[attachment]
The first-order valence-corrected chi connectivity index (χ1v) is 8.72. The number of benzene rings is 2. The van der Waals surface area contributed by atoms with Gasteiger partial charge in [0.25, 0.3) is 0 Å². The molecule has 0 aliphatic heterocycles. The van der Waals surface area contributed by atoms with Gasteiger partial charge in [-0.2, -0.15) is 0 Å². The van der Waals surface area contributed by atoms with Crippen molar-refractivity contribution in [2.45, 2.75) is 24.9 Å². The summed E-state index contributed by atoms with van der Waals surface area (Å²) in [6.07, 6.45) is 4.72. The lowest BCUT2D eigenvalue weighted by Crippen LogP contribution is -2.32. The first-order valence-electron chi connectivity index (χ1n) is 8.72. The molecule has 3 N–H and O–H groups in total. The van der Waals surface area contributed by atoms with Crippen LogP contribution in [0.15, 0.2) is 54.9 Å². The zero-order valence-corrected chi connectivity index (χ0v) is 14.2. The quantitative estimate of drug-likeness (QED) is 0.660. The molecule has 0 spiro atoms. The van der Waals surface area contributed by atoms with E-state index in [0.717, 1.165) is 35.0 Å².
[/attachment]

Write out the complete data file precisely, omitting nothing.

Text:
The first-order valence-corrected chi connectivity index (χ1v) is 8.72. The number of benzene rings is 2. The van der Waals surface area contributed by atoms with Gasteiger partial charge in [0.25, 0.3) is 0 Å². The molecule has 0 aliphatic heterocycles. The van der Waals surface area contributed by atoms with Gasteiger partial charge in [-0.2, -0.15) is 0 Å². The van der Waals surface area contributed by atoms with Crippen molar-refractivity contribution in [2.45, 2.75) is 24.9 Å². The summed E-state index contributed by atoms with van der Waals surface area (Å²) in [6.07, 6.45) is 4.72. The lowest BCUT2D eigenvalue weighted by Crippen LogP contribution is -2.32. The first-order valence-electron chi connectivity index (χ1n) is 8.72. The molecule has 3 N–H and O–H groups in total. The van der Waals surface area contributed by atoms with Crippen LogP contribution in [0.15, 0.2) is 54.9 Å². The zero-order valence-corrected chi connectivity index (χ0v) is 14.2. The quantitative estimate of drug-likeness (QED) is 0.660. The molecule has 0 spiro atoms. The van der Waals surface area contributed by atoms with E-state index in [0.717, 1.165) is 35.0 Å².